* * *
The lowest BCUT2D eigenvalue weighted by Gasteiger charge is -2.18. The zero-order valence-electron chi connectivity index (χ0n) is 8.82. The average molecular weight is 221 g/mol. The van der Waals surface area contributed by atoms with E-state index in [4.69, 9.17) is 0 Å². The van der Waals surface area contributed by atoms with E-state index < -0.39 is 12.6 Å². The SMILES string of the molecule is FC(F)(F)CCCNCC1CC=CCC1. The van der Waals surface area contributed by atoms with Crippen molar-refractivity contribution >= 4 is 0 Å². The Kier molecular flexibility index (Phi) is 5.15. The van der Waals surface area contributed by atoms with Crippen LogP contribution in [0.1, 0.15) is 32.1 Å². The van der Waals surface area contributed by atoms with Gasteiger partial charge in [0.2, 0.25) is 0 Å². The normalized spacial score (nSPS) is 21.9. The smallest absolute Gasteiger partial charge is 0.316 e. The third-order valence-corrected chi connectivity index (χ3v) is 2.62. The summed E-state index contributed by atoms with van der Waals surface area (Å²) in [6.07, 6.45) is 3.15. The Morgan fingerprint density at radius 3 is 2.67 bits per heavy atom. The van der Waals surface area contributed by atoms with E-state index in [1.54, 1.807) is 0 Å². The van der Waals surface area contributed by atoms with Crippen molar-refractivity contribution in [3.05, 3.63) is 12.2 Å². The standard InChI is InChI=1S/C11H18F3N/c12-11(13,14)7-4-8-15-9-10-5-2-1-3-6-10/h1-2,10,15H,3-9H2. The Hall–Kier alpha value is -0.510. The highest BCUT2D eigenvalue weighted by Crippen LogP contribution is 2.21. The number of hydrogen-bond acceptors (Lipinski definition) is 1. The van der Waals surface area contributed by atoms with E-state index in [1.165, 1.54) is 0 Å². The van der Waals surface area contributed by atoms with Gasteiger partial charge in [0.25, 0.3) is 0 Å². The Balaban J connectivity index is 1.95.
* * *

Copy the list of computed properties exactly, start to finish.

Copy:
The lowest BCUT2D eigenvalue weighted by Gasteiger charge is -2.18. The zero-order valence-electron chi connectivity index (χ0n) is 8.82. The average molecular weight is 221 g/mol. The van der Waals surface area contributed by atoms with E-state index in [4.69, 9.17) is 0 Å². The van der Waals surface area contributed by atoms with E-state index < -0.39 is 12.6 Å². The SMILES string of the molecule is FC(F)(F)CCCNCC1CC=CCC1. The van der Waals surface area contributed by atoms with Crippen molar-refractivity contribution >= 4 is 0 Å². The Kier molecular flexibility index (Phi) is 5.15. The van der Waals surface area contributed by atoms with Crippen LogP contribution in [0.1, 0.15) is 32.1 Å². The van der Waals surface area contributed by atoms with Gasteiger partial charge in [0.2, 0.25) is 0 Å². The normalized spacial score (nSPS) is 21.9. The smallest absolute Gasteiger partial charge is 0.316 e. The third-order valence-corrected chi connectivity index (χ3v) is 2.62. The summed E-state index contributed by atoms with van der Waals surface area (Å²) in [6.07, 6.45) is 3.15. The Morgan fingerprint density at radius 3 is 2.67 bits per heavy atom. The van der Waals surface area contributed by atoms with E-state index in [1.54, 1.807) is 0 Å². The van der Waals surface area contributed by atoms with Crippen molar-refractivity contribution in [3.05, 3.63) is 12.2 Å². The standard InChI is InChI=1S/C11H18F3N/c12-11(13,14)7-4-8-15-9-10-5-2-1-3-6-10/h1-2,10,15H,3-9H2. The Hall–Kier alpha value is -0.510. The highest BCUT2D eigenvalue weighted by Crippen LogP contribution is 2.21. The number of hydrogen-bond acceptors (Lipinski definition) is 1. The van der Waals surface area contributed by atoms with E-state index in [1.165, 1.54) is 0 Å². The van der Waals surface area contributed by atoms with Gasteiger partial charge in [0.25, 0.3) is 0 Å². The Balaban J connectivity index is 1.95.